Observing a teacher for a 20-minute block of time does not provide an accurate picture of who that teacher is or what she accomplishes in the classroom.

Behind the Classroom Door

Observing a teacher for a 20-minute block of time does not provide an accurate picture of who that teacher is or what she accomplishes in the classroom.

By Diane Landis

“Teacher Evaluation Day will be next week” was the heading on the note from the Headmaster. “Either I or Mrs. Ryan, our Assistant Headmaster, will observe your teaching for 20 minutes on Tuesday or Wednesday.” 

As teachers read the note, they exchanged surprised and worried looks.  Never before had their teaching been observed.  Christine, a third grade teacher in her sixth year at the school,  wondered why they were suddenly being evaluated and was worried that she wouldn’t measure up.  “If only I could know the day and time of my observation,” she said.  “I could design a killer lesson plan over the weekend.”

I was in my fourth year teaching second grade at this independent school. Christine had often offered unsolicited advice to me and was a stickler for the rules.  “When the administrators say jump,” she said, “I jump.”

My initial reaction to the Headmaster’s note was similar to that of other teachers.  Soon, however, my reaction changed.

The more I thought about it, the angrier I got. Observing and evaluating a teacher for 20 minutes on one day out of the school year is unfair.  It’s impossible to obtain a true assessment of a teacher’s abilities during one observation.  Every school day has many unforeseen occurrences – a student not feeling well, arguments and hurt feelings among students, a parent’s unpleasant remarks before the school day began, a student crying because he forgot his lunch, along with the occasional day that goes smoothly.  No day is like any other.

My anger was fueled by the knowledge that neither the headmaster, Mr. George, nor the assistant headmaster, Mrs. Ryan, had taught in a classroom.  They didn’t have a clue what it’s like teaching a classroom of students for six hours a day, trying to get their attention, giving extra help when needed, breaking up squabbles, injecting humor when the work is dull, dealing with parents’ queries, and, most important to the administration at this school, getting the students ready for the upcoming spring achievement tests.  The administration and the parents enjoyed basking in the high scores of the students.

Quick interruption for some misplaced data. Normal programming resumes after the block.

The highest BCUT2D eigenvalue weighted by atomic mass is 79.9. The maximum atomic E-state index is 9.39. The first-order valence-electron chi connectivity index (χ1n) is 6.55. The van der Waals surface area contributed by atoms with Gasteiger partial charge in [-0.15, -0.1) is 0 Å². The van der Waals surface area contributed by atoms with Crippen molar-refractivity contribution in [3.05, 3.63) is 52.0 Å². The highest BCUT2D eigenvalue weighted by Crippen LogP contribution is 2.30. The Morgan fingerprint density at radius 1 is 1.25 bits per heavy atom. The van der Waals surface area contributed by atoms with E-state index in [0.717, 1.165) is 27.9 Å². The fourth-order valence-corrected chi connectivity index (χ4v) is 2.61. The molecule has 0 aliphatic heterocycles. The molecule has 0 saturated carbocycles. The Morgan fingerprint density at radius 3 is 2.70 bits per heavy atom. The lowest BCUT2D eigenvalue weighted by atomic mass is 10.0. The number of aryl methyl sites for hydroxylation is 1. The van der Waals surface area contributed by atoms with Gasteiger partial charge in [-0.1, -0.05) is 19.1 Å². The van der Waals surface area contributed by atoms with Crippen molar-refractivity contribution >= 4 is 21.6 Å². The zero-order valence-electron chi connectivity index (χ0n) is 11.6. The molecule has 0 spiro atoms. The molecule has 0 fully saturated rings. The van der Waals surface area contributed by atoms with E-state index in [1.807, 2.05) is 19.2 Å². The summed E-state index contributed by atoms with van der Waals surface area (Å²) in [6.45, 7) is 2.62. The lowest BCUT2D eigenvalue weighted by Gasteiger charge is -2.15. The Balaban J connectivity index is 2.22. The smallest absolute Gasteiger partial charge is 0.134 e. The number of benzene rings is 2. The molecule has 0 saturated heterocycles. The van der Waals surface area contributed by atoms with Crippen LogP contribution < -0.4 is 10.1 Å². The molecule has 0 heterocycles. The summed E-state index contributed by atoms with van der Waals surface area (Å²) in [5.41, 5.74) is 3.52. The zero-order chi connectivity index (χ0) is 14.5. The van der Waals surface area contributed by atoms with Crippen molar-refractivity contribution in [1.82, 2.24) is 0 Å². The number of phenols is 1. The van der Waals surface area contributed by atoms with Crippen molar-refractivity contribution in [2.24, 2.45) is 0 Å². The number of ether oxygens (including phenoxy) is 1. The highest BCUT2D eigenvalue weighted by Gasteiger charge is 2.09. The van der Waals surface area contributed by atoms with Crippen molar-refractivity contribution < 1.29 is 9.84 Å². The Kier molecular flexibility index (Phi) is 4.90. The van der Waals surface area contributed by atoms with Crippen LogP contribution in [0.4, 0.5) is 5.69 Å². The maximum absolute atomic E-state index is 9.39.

Over the weekend, I put the job of coming up with a solution on my mind’s back burner. But by Sunday evening, I had a plan in place.

After my students had settled into their seats Monday morning, I spoke in a low, soft voice.  “Listen up, guys, I have something important to tell you.”  All eyes looked at mine as I continued in a conspiratorial whisper.  “I know you all want to come back to this school next year, right?”  Heads nodded.  “Well, I’m not supposed to tell you this, but I think you should know.  Either Mr. George or Mrs. Ryan will come into our classroom on Tuesday or Wednesday and sit in the back of our room to observe.  As you probably know, there is a waiting list to get admitted to this school. I want all of you to be able to come back next year.”  All ears were listening.